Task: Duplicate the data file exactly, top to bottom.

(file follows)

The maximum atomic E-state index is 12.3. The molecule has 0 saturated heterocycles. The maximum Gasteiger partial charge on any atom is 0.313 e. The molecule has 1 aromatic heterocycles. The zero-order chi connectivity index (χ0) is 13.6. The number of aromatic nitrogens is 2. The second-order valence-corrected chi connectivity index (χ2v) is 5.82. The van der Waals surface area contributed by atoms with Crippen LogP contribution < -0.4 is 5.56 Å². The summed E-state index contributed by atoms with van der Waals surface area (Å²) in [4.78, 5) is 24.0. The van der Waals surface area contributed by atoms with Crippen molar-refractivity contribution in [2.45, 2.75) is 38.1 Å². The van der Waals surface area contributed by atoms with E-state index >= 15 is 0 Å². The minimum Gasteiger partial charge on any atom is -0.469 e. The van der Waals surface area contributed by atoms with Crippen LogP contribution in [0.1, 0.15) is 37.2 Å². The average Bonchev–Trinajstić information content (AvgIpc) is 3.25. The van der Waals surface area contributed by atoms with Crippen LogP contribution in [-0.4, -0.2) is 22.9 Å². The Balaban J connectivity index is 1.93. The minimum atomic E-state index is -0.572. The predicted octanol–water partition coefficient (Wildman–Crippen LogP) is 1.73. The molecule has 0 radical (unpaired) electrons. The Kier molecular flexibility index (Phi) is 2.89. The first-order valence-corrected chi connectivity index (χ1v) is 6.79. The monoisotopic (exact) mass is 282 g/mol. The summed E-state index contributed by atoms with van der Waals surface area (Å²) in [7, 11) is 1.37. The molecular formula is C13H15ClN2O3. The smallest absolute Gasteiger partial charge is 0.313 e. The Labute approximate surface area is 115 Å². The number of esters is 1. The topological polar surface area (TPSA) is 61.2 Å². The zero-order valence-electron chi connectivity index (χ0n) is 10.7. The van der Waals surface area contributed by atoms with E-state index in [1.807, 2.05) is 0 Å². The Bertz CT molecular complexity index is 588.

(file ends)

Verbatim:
The maximum atomic E-state index is 12.3. The molecule has 0 saturated heterocycles. The maximum Gasteiger partial charge on any atom is 0.313 e. The molecule has 1 aromatic heterocycles. The zero-order chi connectivity index (χ0) is 13.6. The number of aromatic nitrogens is 2. The second-order valence-corrected chi connectivity index (χ2v) is 5.82. The van der Waals surface area contributed by atoms with Crippen LogP contribution < -0.4 is 5.56 Å². The summed E-state index contributed by atoms with van der Waals surface area (Å²) in [4.78, 5) is 24.0. The van der Waals surface area contributed by atoms with Crippen molar-refractivity contribution in [2.45, 2.75) is 38.1 Å². The van der Waals surface area contributed by atoms with E-state index >= 15 is 0 Å². The minimum Gasteiger partial charge on any atom is -0.469 e. The van der Waals surface area contributed by atoms with Crippen LogP contribution in [0.1, 0.15) is 37.2 Å². The average Bonchev–Trinajstić information content (AvgIpc) is 3.25. The van der Waals surface area contributed by atoms with Crippen LogP contribution in [-0.4, -0.2) is 22.9 Å². The Balaban J connectivity index is 1.93. The minimum atomic E-state index is -0.572. The predicted octanol–water partition coefficient (Wildman–Crippen LogP) is 1.73. The molecule has 0 radical (unpaired) electrons. The Kier molecular flexibility index (Phi) is 2.89. The first-order valence-corrected chi connectivity index (χ1v) is 6.79. The monoisotopic (exact) mass is 282 g/mol. The summed E-state index contributed by atoms with van der Waals surface area (Å²) in [7, 11) is 1.37. The molecular formula is C13H15ClN2O3. The smallest absolute Gasteiger partial charge is 0.313 e. The Labute approximate surface area is 115 Å². The number of esters is 1. The topological polar surface area (TPSA) is 61.2 Å². The zero-order valence-electron chi connectivity index (χ0n) is 10.7. The van der Waals surface area contributed by atoms with E-state index in [1.807, 2.05) is 0 Å². The Bertz CT molecular complexity index is 588.